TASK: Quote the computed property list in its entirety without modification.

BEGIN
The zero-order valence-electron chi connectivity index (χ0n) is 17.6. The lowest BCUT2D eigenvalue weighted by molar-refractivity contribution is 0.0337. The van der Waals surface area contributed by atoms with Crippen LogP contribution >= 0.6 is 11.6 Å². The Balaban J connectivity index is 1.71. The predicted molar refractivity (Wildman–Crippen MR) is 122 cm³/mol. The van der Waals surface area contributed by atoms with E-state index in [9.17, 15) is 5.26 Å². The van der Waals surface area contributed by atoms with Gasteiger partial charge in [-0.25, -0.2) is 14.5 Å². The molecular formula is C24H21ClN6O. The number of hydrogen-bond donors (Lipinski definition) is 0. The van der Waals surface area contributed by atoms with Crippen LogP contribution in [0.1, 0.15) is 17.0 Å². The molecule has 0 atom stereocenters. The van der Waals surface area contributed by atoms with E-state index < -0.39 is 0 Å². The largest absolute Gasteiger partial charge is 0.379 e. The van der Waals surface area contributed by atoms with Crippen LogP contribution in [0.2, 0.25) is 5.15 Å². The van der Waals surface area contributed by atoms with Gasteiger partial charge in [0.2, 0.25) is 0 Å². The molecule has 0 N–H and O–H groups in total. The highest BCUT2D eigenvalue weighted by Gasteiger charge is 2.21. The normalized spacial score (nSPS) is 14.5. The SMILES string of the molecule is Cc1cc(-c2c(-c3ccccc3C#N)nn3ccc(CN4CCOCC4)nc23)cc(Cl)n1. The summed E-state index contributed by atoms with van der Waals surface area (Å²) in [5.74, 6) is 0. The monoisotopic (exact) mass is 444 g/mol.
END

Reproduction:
The zero-order valence-electron chi connectivity index (χ0n) is 17.6. The lowest BCUT2D eigenvalue weighted by molar-refractivity contribution is 0.0337. The van der Waals surface area contributed by atoms with Crippen LogP contribution >= 0.6 is 11.6 Å². The Balaban J connectivity index is 1.71. The predicted molar refractivity (Wildman–Crippen MR) is 122 cm³/mol. The van der Waals surface area contributed by atoms with E-state index in [9.17, 15) is 5.26 Å². The van der Waals surface area contributed by atoms with Gasteiger partial charge in [-0.25, -0.2) is 14.5 Å². The molecular formula is C24H21ClN6O. The number of hydrogen-bond donors (Lipinski definition) is 0. The van der Waals surface area contributed by atoms with Crippen LogP contribution in [0.1, 0.15) is 17.0 Å². The molecule has 0 atom stereocenters. The van der Waals surface area contributed by atoms with E-state index < -0.39 is 0 Å². The largest absolute Gasteiger partial charge is 0.379 e. The van der Waals surface area contributed by atoms with Crippen LogP contribution in [0.2, 0.25) is 5.15 Å². The van der Waals surface area contributed by atoms with Gasteiger partial charge in [0.2, 0.25) is 0 Å². The molecule has 0 N–H and O–H groups in total. The highest BCUT2D eigenvalue weighted by Gasteiger charge is 2.21. The normalized spacial score (nSPS) is 14.5. The SMILES string of the molecule is Cc1cc(-c2c(-c3ccccc3C#N)nn3ccc(CN4CCOCC4)nc23)cc(Cl)n1. The summed E-state index contributed by atoms with van der Waals surface area (Å²) in [5.74, 6) is 0. The monoisotopic (exact) mass is 444 g/mol.